|Received:||7/17/2006 12:35:40 AM|
|Subject:||Business Opportunity Rule|
|Title:||Notice of Proposed Rulemaking|
|CFR Citation:||16 CFR Part 437|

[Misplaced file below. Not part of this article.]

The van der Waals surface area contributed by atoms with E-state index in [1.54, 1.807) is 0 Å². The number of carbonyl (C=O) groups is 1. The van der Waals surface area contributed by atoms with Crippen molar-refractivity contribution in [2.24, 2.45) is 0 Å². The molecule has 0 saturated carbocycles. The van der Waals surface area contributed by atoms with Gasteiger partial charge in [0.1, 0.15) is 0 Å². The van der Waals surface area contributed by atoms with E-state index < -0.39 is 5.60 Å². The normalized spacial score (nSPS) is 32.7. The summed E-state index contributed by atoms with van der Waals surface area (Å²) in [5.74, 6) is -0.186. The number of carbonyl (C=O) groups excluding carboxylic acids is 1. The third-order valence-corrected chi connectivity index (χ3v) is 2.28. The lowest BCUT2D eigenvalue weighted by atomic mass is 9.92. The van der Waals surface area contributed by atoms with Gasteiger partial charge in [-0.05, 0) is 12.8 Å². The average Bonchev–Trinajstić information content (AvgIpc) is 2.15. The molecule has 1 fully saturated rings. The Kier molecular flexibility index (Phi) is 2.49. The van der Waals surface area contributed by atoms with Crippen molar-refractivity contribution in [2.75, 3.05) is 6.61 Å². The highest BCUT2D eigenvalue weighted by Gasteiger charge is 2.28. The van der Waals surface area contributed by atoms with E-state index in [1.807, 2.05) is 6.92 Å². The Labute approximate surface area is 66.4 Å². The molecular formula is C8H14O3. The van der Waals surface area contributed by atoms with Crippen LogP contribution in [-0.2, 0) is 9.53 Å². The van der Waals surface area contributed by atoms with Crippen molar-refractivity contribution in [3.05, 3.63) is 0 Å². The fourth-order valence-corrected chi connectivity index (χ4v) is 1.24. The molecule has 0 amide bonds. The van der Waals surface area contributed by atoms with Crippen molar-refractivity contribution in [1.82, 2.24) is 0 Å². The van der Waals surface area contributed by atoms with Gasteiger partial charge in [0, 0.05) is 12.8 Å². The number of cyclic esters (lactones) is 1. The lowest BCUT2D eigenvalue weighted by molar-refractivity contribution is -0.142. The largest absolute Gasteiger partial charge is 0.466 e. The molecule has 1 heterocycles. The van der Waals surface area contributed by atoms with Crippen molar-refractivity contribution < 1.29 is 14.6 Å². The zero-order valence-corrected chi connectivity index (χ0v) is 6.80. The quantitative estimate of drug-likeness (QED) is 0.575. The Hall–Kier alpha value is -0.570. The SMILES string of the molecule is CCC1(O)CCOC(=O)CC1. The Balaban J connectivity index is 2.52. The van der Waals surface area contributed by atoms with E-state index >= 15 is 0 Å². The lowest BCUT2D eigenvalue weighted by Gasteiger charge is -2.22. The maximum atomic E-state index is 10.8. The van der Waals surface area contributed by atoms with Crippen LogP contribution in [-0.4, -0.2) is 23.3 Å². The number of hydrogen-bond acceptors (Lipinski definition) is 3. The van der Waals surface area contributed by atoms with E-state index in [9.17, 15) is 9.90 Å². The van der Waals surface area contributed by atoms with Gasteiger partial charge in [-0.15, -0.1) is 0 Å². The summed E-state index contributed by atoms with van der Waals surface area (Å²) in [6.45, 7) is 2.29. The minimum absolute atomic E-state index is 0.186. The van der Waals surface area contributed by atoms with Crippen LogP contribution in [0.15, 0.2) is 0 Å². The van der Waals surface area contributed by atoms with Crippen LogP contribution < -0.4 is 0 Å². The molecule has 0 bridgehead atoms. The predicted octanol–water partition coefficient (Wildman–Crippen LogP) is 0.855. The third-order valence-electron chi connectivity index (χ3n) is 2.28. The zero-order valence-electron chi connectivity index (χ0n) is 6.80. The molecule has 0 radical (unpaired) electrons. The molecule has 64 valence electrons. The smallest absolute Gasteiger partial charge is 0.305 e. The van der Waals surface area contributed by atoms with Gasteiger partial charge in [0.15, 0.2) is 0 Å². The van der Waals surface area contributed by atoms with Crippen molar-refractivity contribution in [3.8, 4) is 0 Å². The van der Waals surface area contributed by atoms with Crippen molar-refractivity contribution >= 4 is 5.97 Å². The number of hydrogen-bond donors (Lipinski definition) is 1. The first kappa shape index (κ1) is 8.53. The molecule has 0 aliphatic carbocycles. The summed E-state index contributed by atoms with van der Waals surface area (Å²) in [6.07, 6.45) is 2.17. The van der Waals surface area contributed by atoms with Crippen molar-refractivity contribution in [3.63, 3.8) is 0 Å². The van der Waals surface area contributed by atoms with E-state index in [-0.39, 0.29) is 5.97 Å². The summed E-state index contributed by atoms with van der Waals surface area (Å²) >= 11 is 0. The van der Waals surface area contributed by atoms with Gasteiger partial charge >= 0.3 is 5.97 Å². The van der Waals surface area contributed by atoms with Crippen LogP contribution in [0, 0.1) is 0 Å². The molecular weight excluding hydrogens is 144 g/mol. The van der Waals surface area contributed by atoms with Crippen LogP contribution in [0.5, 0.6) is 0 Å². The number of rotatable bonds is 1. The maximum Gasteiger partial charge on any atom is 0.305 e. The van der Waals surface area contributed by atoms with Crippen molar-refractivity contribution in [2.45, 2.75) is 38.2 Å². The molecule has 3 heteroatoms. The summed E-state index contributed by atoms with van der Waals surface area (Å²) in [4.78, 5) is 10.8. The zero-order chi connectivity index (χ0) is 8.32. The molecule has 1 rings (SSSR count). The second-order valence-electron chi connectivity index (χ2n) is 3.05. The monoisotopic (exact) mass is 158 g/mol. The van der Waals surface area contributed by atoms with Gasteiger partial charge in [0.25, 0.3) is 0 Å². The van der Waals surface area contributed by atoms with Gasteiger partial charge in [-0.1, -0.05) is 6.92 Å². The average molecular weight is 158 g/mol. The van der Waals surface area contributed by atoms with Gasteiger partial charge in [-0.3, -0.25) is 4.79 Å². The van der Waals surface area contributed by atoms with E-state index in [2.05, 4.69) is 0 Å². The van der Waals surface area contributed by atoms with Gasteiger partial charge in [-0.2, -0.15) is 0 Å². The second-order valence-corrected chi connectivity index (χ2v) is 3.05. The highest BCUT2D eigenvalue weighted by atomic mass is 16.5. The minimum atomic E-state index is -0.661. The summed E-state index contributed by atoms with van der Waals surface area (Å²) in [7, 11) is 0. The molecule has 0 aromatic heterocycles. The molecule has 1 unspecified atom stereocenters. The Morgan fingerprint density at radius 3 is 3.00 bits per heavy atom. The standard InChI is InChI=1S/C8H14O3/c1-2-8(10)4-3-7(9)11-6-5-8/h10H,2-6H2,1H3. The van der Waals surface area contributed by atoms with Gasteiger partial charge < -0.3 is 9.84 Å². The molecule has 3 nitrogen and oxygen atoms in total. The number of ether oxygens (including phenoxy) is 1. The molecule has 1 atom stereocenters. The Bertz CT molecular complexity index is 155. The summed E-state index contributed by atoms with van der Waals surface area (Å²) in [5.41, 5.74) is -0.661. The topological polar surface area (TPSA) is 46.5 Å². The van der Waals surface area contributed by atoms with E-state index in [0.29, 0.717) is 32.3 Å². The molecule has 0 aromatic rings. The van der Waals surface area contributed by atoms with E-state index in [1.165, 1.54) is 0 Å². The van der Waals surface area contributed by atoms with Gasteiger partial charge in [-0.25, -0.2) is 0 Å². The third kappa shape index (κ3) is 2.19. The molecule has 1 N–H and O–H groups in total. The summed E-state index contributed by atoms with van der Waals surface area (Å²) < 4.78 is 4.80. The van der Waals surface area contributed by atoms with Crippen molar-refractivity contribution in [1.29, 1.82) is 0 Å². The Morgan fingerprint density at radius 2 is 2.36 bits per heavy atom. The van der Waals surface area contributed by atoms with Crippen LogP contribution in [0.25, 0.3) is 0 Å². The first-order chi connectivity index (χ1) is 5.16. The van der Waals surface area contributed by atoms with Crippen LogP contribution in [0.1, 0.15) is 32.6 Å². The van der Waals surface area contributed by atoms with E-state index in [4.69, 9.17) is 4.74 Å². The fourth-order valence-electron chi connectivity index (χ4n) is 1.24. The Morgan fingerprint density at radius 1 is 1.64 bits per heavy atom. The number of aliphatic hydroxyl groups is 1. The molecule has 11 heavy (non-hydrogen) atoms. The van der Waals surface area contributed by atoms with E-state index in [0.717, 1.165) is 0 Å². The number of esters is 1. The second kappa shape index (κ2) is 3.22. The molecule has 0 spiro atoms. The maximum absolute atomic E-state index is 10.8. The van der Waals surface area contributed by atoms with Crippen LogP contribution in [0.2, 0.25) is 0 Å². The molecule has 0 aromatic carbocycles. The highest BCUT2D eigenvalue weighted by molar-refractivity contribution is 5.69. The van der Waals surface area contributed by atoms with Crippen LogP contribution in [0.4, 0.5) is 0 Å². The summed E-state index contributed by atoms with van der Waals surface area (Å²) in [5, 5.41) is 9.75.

Comments:Dear Sirs, While I agree with the spirit of the proposed Business Opportunity Rule--to keep people from being defrauded by false claims about business opportunities--I am very concerned about some of the specifics. The proposed seven-day waiting period would seriously hinder my business because most people who make a decision, especially one that involves work and/or discomfort, must act upon that decision within 48 hours, or else they won't act at all. We call this "the law of diminishing intent," and it applies in all areas of life: business, relationships, physical fitness, diet, etc. (There's a reason that New-Year's resolutions start on Jan 1, and not Jan 8.) I don't LET prospects register the same night that they see the opportunity, but I do try to help them register and get started within several days, for their OWN success. If a distributor thinks they have gotten the hard-sell, there is ample opportunity to "un-register" after the fact and get a full refund. I've had more than one distributor do this. When I finish with the opportunity presentation, I advise my prospects to do research with the Better Business Bureau, FTC, US Chamber of Commerce, Attorneys General, etc. If the prospect wants to find out about any lawsuits against the corporation, they will have plenty of opportunity through this list of resources. While the number of lawsuits against the Quixtar Corporation is very small, considering the size of the organization, how are distributors supposed to keep up with the latest legal news AND build their businesses? Also, if we are required to disclose any lawsuits filed against the "seller," who exactly is the seller? Is it the corporation? The sponsor? The sponsor and any of the upline distributors? Or would I have to also disclose a lawsuit (with or without merit) filed by someone I don't know against someone else I don't know, both of whom are in a totally separate part of the organization and have nothing whatsoever to do with my business? As for disclosing my own Quixtar income to my prospects: My own income is irrelevant to their chances of success. I ALWAYS tell my prospects what the average "active" distributor earns, as documented in our literature, as well as what the average distributor earns at various levels within the business. For me to disclose my own income, whether it is higher or lower than the average, would give the prospect an unrealistic expectation. I also disagree with the idea of providing prospects with references (other distributors). I leave materials with my prospects that include some general financial disclosures and also information on where to go for further research (see the list above). I've already pointed out that my own financial success has no bearing on what the prospect can achieve; the financial success of a disinterested 3rd party would have even less bearing. Consider this possibility: I'm forced to disclose to a prospect the fact that I'm making a certain amount of money per month and then I'm forced to provide another distributor as a reference. If that other distributor says he makes LESS than I do, that fact might make the prospect think that my own success is a fluke and thus diminish the business opportuinity in his eyes. If the distributor says he makes MORE money than I do (whether that's true or not) that fact might well make the prospect choose to register under the OTHER distributor. I don't like to think that this could happen, but given the size of the organization and the fact that the corporation will let virtually anybody who is interested "get in," I know that there are some distributors who would steal other people's prospects. For your reference, I have NEVER had a prospect take home my packet of materials and then tell me that they didn't have enough information. Again, I very much appreciate the idea behind this proposal, and I am grateful for the opportunity to provide feedback on it.